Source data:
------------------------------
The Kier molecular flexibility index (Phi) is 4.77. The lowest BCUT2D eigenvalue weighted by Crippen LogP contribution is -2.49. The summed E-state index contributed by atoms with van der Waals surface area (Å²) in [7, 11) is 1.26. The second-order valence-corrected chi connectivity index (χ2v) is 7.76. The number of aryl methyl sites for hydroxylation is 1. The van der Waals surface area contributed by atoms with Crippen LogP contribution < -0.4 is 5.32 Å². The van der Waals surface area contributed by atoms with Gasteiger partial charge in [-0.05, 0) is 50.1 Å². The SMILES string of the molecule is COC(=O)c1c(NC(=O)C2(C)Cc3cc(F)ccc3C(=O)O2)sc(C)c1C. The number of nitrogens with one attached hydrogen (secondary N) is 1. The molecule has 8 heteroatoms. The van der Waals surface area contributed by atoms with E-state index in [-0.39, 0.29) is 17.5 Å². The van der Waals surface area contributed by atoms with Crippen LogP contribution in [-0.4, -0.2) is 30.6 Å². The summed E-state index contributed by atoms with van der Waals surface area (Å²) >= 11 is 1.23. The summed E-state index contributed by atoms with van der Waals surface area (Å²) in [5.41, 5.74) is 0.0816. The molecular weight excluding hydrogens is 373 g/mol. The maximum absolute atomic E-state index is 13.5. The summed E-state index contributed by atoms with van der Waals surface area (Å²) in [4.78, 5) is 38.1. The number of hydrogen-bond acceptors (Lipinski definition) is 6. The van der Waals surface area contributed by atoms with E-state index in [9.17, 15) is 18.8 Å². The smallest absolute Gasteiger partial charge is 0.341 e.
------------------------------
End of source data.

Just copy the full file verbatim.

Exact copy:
The Kier molecular flexibility index (Phi) is 4.77. The lowest BCUT2D eigenvalue weighted by Crippen LogP contribution is -2.49. The summed E-state index contributed by atoms with van der Waals surface area (Å²) in [7, 11) is 1.26. The second-order valence-corrected chi connectivity index (χ2v) is 7.76. The number of aryl methyl sites for hydroxylation is 1. The van der Waals surface area contributed by atoms with Crippen LogP contribution < -0.4 is 5.32 Å². The van der Waals surface area contributed by atoms with Gasteiger partial charge in [-0.05, 0) is 50.1 Å². The SMILES string of the molecule is COC(=O)c1c(NC(=O)C2(C)Cc3cc(F)ccc3C(=O)O2)sc(C)c1C. The number of nitrogens with one attached hydrogen (secondary N) is 1. The molecule has 8 heteroatoms. The van der Waals surface area contributed by atoms with E-state index in [-0.39, 0.29) is 17.5 Å². The van der Waals surface area contributed by atoms with Crippen LogP contribution in [-0.4, -0.2) is 30.6 Å². The summed E-state index contributed by atoms with van der Waals surface area (Å²) >= 11 is 1.23. The summed E-state index contributed by atoms with van der Waals surface area (Å²) in [5.41, 5.74) is 0.0816. The molecular weight excluding hydrogens is 373 g/mol. The maximum absolute atomic E-state index is 13.5. The summed E-state index contributed by atoms with van der Waals surface area (Å²) in [4.78, 5) is 38.1. The number of hydrogen-bond acceptors (Lipinski definition) is 6. The van der Waals surface area contributed by atoms with E-state index in [9.17, 15) is 18.8 Å². The smallest absolute Gasteiger partial charge is 0.341 e.